Thoroughbreds can excel at anything, I truly believe that. So often after racing they're asked to perform over jumps on the cross-country course, in the dressage ring or on the polo field. They enjoy having a job and a routine, and time and time again they prove to be incredibly adaptable to new challenges and surroundings. All that being said, this is one story you're going to want to file away in the “You're Using a Thoroughbred for What?!” files, but it's also probably one of the flat-out coolest things I've heard of a Thoroughbred doing after racing.
Meet Serge to Paradise, a Kentucky-bred gelding who, after a career in the claiming ranks, was sold to a cattle rancher in Colorado who's also a bit of an adrenaline junkie. There's a saying in that part of the country that “everybody spends the summer preparing for the winter,” and while that will include a fair amount of cow work and ranch riding, it will also include plans to reclaim Serge's title as the Southern National Champion Skijoring Horse, which he earned in 2017.
Skijoring is a winter sport most common in the rural west in which a horse and rider (or, in some competitions a dog or a snow mobile) pulls a person on skis as they navigate a course of jumps and obstacles.
“I got Serge in March of 2015 and he's been awesome from day one,” said Richard Weber, II, the fourth-generation rancher who piloted Serge to Paradise to his championship title. “I got him through a friend of a friend. One day my neighbor said, ‘My buddy has a horse and he's fast – you'll love him' and that was good enough for me.”
Serge to Paradise had retired from racing the year prior. Owned and trained by Kim Oliver, who purchased the horse from his breeder, David Bloom (who also owns Serge to Paradise's sire, Taste of Paradise), the gelding had raced on the Turf Paradise-Arapahoe Park circuit, earning wins at the $5,000 and $3,500 claiming levels.
“When Serge retired from racing, my reined cow horse trainer helped him find a great home with Richard,” said Oliver.
With a penchant for speed and a need for a horse he could use for the winter sport he'd taken up just a few years prior, Weber started the search for a skijoring prospect. When he was told about Serge to Paradise, he made an appointment, hooked up the trailer and headed across the state.
“I drove six hours from Ridgeway, Colorado to see him, liked what I saw and loaded him in the trailer to head home. I paid $1,800 for him and I never even rode him before loading him up in the trailer,” said Weber. “Once I got home I told my dad, ‘Let's saddle him up and try him out' and he was like ‘You didn't ride him!?'”
Weber threw a saddle on him, cinched it up… and ducked out of the way. Serge to Paradise blew up, bucking and hopping and rearing, eventually bucking the saddle off his back.
“What the heck did you just buy?” said Weber's father.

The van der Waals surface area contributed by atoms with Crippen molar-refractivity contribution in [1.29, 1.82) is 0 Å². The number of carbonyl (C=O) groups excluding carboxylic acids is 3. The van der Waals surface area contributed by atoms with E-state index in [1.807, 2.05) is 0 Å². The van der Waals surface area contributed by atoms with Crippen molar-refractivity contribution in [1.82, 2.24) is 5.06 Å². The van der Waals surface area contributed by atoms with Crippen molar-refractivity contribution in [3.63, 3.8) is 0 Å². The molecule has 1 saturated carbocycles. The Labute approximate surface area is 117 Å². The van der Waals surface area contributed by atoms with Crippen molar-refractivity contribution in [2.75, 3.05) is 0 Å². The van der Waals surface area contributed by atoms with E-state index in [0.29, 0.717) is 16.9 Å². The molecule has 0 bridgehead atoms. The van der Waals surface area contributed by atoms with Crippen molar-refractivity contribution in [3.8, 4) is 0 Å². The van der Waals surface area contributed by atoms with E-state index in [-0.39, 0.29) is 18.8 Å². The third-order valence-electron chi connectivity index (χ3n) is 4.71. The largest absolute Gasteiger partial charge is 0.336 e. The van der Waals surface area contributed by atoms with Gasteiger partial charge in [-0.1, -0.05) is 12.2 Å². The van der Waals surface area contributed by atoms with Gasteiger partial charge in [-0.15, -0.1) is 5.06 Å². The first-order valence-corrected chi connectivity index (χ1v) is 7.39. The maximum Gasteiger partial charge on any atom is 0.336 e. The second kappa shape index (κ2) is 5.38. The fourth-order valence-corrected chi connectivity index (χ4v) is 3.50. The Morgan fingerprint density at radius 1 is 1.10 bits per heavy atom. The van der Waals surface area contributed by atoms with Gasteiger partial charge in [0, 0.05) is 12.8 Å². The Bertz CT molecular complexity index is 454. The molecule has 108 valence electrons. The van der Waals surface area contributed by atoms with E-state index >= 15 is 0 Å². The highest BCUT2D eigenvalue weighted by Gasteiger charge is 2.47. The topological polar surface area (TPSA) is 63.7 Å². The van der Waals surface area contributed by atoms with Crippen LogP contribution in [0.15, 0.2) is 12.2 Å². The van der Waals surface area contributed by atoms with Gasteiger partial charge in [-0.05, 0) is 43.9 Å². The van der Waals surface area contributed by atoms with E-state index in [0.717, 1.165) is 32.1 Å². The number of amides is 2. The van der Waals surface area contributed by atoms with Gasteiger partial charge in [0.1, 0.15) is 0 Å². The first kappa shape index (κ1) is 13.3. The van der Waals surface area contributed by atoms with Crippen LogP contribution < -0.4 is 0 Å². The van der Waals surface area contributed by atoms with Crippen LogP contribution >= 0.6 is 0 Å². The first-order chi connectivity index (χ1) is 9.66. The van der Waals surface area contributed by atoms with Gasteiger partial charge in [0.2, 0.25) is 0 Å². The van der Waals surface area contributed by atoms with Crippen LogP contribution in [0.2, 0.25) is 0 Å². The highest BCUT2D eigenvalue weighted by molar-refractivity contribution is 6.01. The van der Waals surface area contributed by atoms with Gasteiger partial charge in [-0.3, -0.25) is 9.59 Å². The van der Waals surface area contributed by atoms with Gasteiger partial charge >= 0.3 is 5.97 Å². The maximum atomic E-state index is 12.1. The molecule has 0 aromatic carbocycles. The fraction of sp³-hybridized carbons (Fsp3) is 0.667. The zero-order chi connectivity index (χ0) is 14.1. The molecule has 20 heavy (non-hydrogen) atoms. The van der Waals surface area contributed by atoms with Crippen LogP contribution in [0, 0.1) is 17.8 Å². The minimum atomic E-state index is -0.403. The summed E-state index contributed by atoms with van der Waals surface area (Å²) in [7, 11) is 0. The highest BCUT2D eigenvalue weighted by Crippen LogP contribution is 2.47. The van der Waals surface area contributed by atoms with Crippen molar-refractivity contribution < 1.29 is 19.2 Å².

“I got him settled, tightened the cinch a bit slower this time and climbed on. He's been the best horse you could ask for ever since,” said Weber.
After just a handful of rides Weber was using Serge around the farm, checking cows, roping calves and doing routine farm work.
There was one day while gathering cattle that, in an attempt to get away, one of the cows jumped into a nearby pond and started swimming away. Weber rode Serge to the edge of the pond, gave him a little nudge with his heel and in he went, swimming up to the cow, herding her back the other way and pushing her back to shore.
Eventually they were riding through the mountains, into town and in skijoring races.
“He's my go-to horse. If I'm on bad trails – the footing isn't good or they're really narrow – he's who I want to be on,” said Weber. “I can ride him into town and go through the drive through at the bank or tie him up outside of the restaurant and grab breakfast.”
Since getting Serge, Weber has taken him throughout the West to compete in skijoring races, including Big Sky, Mont., Deadwood, S.D., Bozeman, Mont., and Calgary, Alberta in Canada.
While Weber has taken a few trips around skijoring courses on skis, he much prefers to be in the saddle.
“If I want to win a race, I need to be in the saddle. I've only done two races on skis, but I'm not very good. I can't go very fast if I want to stay on my feet, but I hoot and holler and give people something to laugh at,” joked Weber.
Serge isn't the only Thoroughbred on the Weber family ranch. They've gotten several other retired racehorses.
“We really like the off-track horses. They're started pretty well under saddle, they stand well to shoe, most of them don't have a rear to them or buck and they usually come at a great price,” said Weber. “You can turn them into anything; it just depends on how much time you want to invest into them.”
For a cowboy who uses horses to make a living, a good horse is hard to come by and even harder to part with. Serge to Paradise has definitely earned his place in that category for Weber.
“I was talking with my dad about a week ago about my 9-year-old niece. I think I might put her on him and let her start riding him,” said Weber. “She might eventually use him for Gymkanas, so I might get him going with barrels or poles. There are other things he and I can go out and learn together. Serge will probably die on this farm someday. I don't think I could ever sell him.”
Jen Roytz is a marketing, publicity and comprehensive communications specialist based in Lexington, Kentucky and was recently named the Executive Director of the Retired Racehorse Project. A native of Cleveland, Ohio, her professional focus lies in the fields of equine, health care, corporate and non-profit marketing. She is the go-to food source for one dog, two cats and two off-track Thoroughbreds.
Email Jen your story ideas at [email protected] or connect with her on Facebook, Twitter and Instagram.
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